America’s Tumultuous Love Affair With Kudzu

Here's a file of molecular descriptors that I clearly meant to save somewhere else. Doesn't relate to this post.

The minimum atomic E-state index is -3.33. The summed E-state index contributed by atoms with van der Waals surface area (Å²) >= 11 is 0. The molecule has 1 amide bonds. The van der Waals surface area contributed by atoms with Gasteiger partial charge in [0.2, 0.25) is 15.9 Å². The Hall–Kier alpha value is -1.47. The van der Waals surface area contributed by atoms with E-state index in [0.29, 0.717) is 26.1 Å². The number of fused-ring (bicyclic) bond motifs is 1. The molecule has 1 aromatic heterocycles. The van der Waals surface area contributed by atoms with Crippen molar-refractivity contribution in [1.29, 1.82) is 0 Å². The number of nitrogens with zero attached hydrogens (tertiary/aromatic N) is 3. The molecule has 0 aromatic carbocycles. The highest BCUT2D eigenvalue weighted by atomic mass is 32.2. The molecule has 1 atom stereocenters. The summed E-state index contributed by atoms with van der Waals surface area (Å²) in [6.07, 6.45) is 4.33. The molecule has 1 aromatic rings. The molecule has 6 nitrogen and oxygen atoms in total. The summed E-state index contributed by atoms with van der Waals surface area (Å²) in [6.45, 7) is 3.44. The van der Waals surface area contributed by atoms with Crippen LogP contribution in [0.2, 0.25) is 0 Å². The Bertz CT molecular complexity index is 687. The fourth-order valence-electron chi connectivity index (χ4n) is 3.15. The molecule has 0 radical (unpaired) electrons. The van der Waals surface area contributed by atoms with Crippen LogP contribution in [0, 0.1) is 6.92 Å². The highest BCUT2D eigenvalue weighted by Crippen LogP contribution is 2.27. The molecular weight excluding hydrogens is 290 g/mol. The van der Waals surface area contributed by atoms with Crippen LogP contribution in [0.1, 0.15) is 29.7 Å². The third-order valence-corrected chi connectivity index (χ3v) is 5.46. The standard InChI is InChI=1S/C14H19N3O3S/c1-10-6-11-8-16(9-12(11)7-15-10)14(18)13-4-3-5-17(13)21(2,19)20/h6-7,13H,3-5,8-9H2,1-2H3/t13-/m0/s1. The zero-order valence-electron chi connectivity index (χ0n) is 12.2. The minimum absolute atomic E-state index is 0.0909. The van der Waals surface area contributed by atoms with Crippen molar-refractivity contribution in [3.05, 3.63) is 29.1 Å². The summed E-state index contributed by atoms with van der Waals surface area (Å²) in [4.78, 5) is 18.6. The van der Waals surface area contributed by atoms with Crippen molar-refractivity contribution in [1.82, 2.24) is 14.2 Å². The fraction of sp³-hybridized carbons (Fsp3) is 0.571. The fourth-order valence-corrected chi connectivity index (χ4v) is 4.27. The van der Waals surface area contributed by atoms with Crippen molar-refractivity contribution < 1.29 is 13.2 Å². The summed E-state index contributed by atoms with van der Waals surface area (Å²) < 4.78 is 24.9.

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IN FEBRUARY OF 1937, A newspaper columnist in Asheville, North Carolina, announced the start of a poetry contest. The prompt? He wanted odes to kudzu, the broad-leafed vine that, people would later say, grows so fast it is best fertilized with motor oil. As the columnist wrote, it was a great muse: the vine was “good for nearly everything but influenza or frostbite.” It was also not a hard ask poetically: “Who is so poor a poet that he can’t find a rhyme for kudzu?””

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